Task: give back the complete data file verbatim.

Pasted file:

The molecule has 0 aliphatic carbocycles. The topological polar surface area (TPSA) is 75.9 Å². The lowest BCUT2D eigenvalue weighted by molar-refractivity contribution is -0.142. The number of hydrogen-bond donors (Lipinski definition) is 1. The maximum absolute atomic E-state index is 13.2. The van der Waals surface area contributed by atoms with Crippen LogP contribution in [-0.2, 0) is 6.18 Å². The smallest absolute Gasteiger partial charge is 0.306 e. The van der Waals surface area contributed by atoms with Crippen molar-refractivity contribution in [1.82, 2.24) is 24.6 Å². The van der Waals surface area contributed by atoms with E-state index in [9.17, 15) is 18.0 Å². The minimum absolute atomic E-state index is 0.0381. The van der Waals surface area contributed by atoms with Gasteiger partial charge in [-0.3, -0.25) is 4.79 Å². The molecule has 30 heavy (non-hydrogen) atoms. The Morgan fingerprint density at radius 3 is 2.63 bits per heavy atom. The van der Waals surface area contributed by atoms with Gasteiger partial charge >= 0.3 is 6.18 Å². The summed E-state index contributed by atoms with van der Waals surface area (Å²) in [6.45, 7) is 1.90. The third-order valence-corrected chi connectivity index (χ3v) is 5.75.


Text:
The molecule has 0 aliphatic carbocycles. The topological polar surface area (TPSA) is 75.9 Å². The lowest BCUT2D eigenvalue weighted by molar-refractivity contribution is -0.142. The number of hydrogen-bond donors (Lipinski definition) is 1. The maximum absolute atomic E-state index is 13.2. The van der Waals surface area contributed by atoms with Crippen LogP contribution in [-0.2, 0) is 6.18 Å². The smallest absolute Gasteiger partial charge is 0.306 e. The van der Waals surface area contributed by atoms with Crippen molar-refractivity contribution in [1.82, 2.24) is 24.6 Å². The van der Waals surface area contributed by atoms with E-state index in [9.17, 15) is 18.0 Å². The minimum absolute atomic E-state index is 0.0381. The van der Waals surface area contributed by atoms with Gasteiger partial charge in [-0.3, -0.25) is 4.79 Å². The molecule has 30 heavy (non-hydrogen) atoms. The Morgan fingerprint density at radius 3 is 2.63 bits per heavy atom. The van der Waals surface area contributed by atoms with Gasteiger partial charge >= 0.3 is 6.18 Å². The summed E-state index contributed by atoms with van der Waals surface area (Å²) in [6.45, 7) is 1.90. The third-order valence-corrected chi connectivity index (χ3v) is 5.75.